Report on Ibu (Indonesia) — 29 December-4 January 2022
Smithsonian / US Geological Survey Weekly Volcanic Activity Report,
29 December-4 January 2022
Managing Editor: Sally Kuhn Sennert
Please cite this report as:
Global Volcanism Program, 2021. Report on Ibu (Indonesia). In: Sennert, S K (ed.), Weekly Volcanic Activity Report, 29 December-4 January 2022. Smithsonian Institution and US Geological Survey.
1.488°N, 127.63°E; summit elev. 1325 m
All times are local (unless otherwise noted)
PVMBG reported that during 31 December 2021 to 4 January 2022 gray-and-white ash plumes from Ibu rose 200-1,000 m above the summit. Avalanches were detected daily, though not visually observed. The Alert Level remained at a 2 (on a scale of 1-4), and the public was warned to stay at least 2 km away from the active crater and 3.5 km away on the N side.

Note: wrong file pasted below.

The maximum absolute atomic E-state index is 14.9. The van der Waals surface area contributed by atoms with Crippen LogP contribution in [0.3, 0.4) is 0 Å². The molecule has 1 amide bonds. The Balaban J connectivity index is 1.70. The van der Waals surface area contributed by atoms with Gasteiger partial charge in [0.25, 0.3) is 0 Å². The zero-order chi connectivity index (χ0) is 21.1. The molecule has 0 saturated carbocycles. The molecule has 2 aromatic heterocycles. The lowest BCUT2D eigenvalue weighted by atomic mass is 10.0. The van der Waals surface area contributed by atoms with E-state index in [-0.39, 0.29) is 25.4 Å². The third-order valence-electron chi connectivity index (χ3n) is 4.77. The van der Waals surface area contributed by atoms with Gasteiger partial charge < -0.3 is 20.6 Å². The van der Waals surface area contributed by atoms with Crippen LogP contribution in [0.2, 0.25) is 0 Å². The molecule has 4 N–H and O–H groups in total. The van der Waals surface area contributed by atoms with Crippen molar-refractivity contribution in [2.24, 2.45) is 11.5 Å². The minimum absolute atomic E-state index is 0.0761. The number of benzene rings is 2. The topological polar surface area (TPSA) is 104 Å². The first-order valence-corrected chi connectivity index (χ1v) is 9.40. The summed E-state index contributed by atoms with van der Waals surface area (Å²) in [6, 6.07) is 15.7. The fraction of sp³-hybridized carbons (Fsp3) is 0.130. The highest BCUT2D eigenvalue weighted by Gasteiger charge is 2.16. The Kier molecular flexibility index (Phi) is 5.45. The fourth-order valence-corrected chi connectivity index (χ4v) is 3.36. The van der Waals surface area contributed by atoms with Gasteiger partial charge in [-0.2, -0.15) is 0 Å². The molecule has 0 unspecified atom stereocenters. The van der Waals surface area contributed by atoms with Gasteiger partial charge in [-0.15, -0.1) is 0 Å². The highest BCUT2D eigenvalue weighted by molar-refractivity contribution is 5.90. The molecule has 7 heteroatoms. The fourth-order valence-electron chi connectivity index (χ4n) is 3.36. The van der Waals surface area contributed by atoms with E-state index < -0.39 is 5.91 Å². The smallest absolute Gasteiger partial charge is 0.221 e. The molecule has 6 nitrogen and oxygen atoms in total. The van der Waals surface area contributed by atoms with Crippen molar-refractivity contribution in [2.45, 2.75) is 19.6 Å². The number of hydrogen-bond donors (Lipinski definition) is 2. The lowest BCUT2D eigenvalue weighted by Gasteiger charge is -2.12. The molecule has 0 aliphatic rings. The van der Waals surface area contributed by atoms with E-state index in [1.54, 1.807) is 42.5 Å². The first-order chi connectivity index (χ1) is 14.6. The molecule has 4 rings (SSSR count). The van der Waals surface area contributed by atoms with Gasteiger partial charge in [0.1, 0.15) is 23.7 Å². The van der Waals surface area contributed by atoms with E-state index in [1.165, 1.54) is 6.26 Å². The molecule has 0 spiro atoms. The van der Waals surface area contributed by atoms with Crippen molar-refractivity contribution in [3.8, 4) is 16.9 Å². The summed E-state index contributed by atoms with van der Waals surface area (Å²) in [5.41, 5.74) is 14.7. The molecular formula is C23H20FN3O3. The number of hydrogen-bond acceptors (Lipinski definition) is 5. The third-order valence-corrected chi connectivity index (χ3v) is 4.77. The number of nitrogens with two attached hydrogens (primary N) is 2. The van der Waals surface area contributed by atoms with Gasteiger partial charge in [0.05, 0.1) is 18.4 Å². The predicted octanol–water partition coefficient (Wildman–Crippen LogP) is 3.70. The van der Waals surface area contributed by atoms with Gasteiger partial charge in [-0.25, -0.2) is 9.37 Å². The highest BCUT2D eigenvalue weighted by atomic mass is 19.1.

Geological Summary. The truncated summit of Gunung Ibu stratovolcano along the NW coast of Halmahera Island has large nested summit craters. The inner crater, 1 km wide and 400 m deep, has contained several small crater lakes. The 1.2-km-wide outer crater is breached on the N, creating a steep-walled valley. A large cone grew ENE of the summit, and a smaller one to the WSW has fed a lava flow down the W flank. A group of maars is located below the N and W flanks. The first observed and recorded eruption was a small explosion from the summit crater in 1911. Eruptive activity began again in December 1998, producing a lava dome that eventually covered much of the floor of the inner summit crater along with ongoing explosive ash emissions.